If you’re like most eye surgeons in the United States, you were trained to remove cataracts using a flow-based system. And, odds are, that’s what you’ve used throughout your years of practice. You know the system. You understand what it does. And you’re comfortable with it. So, why consider changing to a vacuum-based system?
“In training, you’re told what equipment to use and what settings to use and some surgeons can be slow to change away from that,” said Dr. Dain B. Brooks, founder of Brooks Eye Associates in Plano, TX and a board-certified ophthalmologist specializing in cataract and refractive surgery. “Often people are scared to try something new. But then they won’t have the opportunity to learn and expand and grow.” When it comes to making the transition from flow-based technology to vacuum-based technology, surgeons’ comfort zones are often put to the test. However, according to Dr. Brooks, they shouldn’t let this momentary discomfort stand in the way of exploring other options.
“At the end of the day, vacuum-based is highly efficient1—so you spend less time in the eye,” explained Dr. Brooks. “When I use a flow-based system, I have to use higher parameters to achieve the same efficacy and efficiency in the eye as I do with a vacuum-based system. That means I’m using more energy, I’m using more fluidics, which creates more turbulence.” The increased use of BSS may lead to an increase loss of endothelial cells and consequently may generate corneal edema.2
Dr. Rebecca Miller, a licensed Therapeutic Optometrist and a certified Optometric Glaucoma Specialist who works with Dr. Brooks, sees cataract patients at their one-day post-op appointment. “When evaluating patients after surgery they expect to see clearly,” said Dr. Miller. “Dr. Books is typically able to deliver a clear cornea within 24 hours of the surgery. The faster the visual recovery, the more successful the surgery is perceived
by the patient.”
To maximize efficiency in the eye, Dr. Brooks uses Bausch + Lomb’s Stellaris Elite. Compared to the Alcon Centurion, this system has been shown to deliver 3x higher chamber stability, reduced post-occlusion surge, and less stress on the capsule, demonstrated by lower variation in pre- and post-occlusion pressure.3 “With the Stellaris Elite, the fluidics and flowability inside the eye give me increased confidence in performing even the most difficult cataract removal surgeries.”
Comparing operation of the Stellaris Elite to driving a high-performance car, Dr. Brooks said, “You have different gears to draw upon with Stellaris that you don’t have with other machines and I can do so confidently without even needing a second instrument in the eye. I let the Stellaris Elite do its job.” This is the case even with more challenging procedures, such as removal of hard cataracts.
“The combination of both an exceptional chamber stability and cutting efficiency of the Stellaris Elite gives me great confidence to treat my difficult cases. Whether you’re sculpting, chopping or using another technique, you’re going to find that, with the Stellaris Elite, [you’ll have great cutting efficiency—which gives me high confidence when removing] a difficult, dense cataract.” Additionally, Dr. Brooks said that, due to the efficiency of the Stellaris Elite, he doesn’t get the milky, turbulent view that often occurs when removing a hard cataract with a flow-based system.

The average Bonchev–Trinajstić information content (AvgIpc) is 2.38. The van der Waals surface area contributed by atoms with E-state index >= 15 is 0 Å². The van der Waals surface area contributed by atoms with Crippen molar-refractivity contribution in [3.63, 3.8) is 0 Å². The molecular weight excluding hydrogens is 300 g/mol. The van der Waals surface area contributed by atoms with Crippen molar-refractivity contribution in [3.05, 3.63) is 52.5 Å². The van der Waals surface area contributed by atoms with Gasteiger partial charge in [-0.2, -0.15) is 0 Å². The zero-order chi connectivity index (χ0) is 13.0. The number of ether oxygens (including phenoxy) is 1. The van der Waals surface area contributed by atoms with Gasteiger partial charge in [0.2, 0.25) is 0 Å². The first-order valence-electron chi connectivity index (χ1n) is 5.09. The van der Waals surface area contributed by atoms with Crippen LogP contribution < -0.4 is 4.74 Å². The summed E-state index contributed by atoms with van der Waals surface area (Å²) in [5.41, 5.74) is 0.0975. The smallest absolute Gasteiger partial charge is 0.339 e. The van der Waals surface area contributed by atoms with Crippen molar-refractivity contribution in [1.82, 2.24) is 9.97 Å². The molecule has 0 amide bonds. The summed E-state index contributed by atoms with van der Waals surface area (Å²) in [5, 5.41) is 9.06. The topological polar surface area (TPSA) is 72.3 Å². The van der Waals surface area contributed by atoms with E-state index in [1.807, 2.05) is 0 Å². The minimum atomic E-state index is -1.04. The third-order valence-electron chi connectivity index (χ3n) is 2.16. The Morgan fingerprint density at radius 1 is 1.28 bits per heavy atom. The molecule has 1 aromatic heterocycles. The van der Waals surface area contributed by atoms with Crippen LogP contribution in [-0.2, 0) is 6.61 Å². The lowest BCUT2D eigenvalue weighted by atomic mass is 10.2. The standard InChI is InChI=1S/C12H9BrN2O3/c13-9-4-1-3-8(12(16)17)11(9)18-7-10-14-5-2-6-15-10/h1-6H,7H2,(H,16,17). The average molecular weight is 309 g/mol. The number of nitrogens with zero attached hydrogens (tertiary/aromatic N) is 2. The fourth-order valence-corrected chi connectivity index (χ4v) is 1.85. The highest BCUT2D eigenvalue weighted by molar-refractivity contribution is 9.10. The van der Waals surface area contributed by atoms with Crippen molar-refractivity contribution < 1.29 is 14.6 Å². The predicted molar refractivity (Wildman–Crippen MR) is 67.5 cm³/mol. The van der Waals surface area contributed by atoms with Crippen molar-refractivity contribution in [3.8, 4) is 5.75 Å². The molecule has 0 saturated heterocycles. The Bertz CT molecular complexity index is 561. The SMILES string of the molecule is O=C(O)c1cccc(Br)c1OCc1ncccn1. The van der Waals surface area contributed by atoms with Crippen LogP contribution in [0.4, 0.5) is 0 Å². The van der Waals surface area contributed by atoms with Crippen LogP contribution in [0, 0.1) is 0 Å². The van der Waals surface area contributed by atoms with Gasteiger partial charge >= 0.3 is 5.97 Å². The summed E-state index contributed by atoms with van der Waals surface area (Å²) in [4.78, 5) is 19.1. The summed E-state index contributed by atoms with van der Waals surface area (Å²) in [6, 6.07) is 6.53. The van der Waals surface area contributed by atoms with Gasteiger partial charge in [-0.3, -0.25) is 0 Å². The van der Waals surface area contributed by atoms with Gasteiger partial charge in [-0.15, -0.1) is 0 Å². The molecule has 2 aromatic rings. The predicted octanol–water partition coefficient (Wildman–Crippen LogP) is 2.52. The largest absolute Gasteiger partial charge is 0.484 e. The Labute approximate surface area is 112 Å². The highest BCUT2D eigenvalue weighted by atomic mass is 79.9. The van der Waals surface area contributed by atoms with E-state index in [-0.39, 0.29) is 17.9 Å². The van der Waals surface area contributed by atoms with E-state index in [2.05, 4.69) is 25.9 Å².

Regarding post-op appointments, Dr. Miller said, “The corneas [of Dr. Brooks’ patients] are just incredible. Patients quickly realize the visual improvement and want to tell everyone about their cataract surgery. I think every surgeon wants to know how they can maximize the wow factor on post-op day . And, with the Stellaris Elite, there’s a powerful wow factor.”
Although he prefers the Stellaris Elite over flow-based systems, Dr. Brooks acknowledged that some surgeons have their doubts about vacuum-based technology. Many of the questions surround the levels of vacuum of Venturi systems. “It’s important to realize that not all vacuum-based systems are created equal,” he explained. “[The equipment being used] might be a Venturi system, but it doesn’t have the same technology aligned in such a synchronous way as you have with the Stellaris Elite [which uses a rotary vane pump].”
|Stellaris Elite®||Flow-Based Technology|
by the surgeon
|Vacuum build up||LINEAR||IRREGULAR
and occlusion dependent
|Rise time||CUSTOMIZED||Flow rate and occlusion dependent|
Efficiency and efficacy are the qualities that drew Dr. Brooks to the Stellaris Elite. “I feel safe [with the Stellaris Elite] to choose more efficiency inside the eye,” he said. “And I’m just as safe as when I use lower efficiency. The Stellaris Elite allows me to remove a lens quickly and with great confidence. The lens pieces come to the tip easily so you don’t have to go searching or fishing for them. You’re not going down into the capsular
bag as much because you can let the pieces come to you. I feel confident that if you stay away from the capsular bag, you reduce the risk of rupture. This helps ensure capsular integrity.”
For surgeons considering transition to a vacuum-based system, Dr. Brooks said he doesn’t know anyone who has struggled with it. “Going from a flow-based system to a vacuum-based system is seamless,” he said. “It’s just a matter of being open-minded and willing to try something new.”
Dain B. Brooks, MD is a board-certified ophthalmologist specializing in cataract surgery, refractive surgery (including LASIK and PRK), and eyelid surgery. After graduating with honors (Alpha Omega Alpha) from the George Washington University School of Medicine in 2002, Dr. Brooks went on to complete his ophthalmology training at Walter Reed Army Medical Center.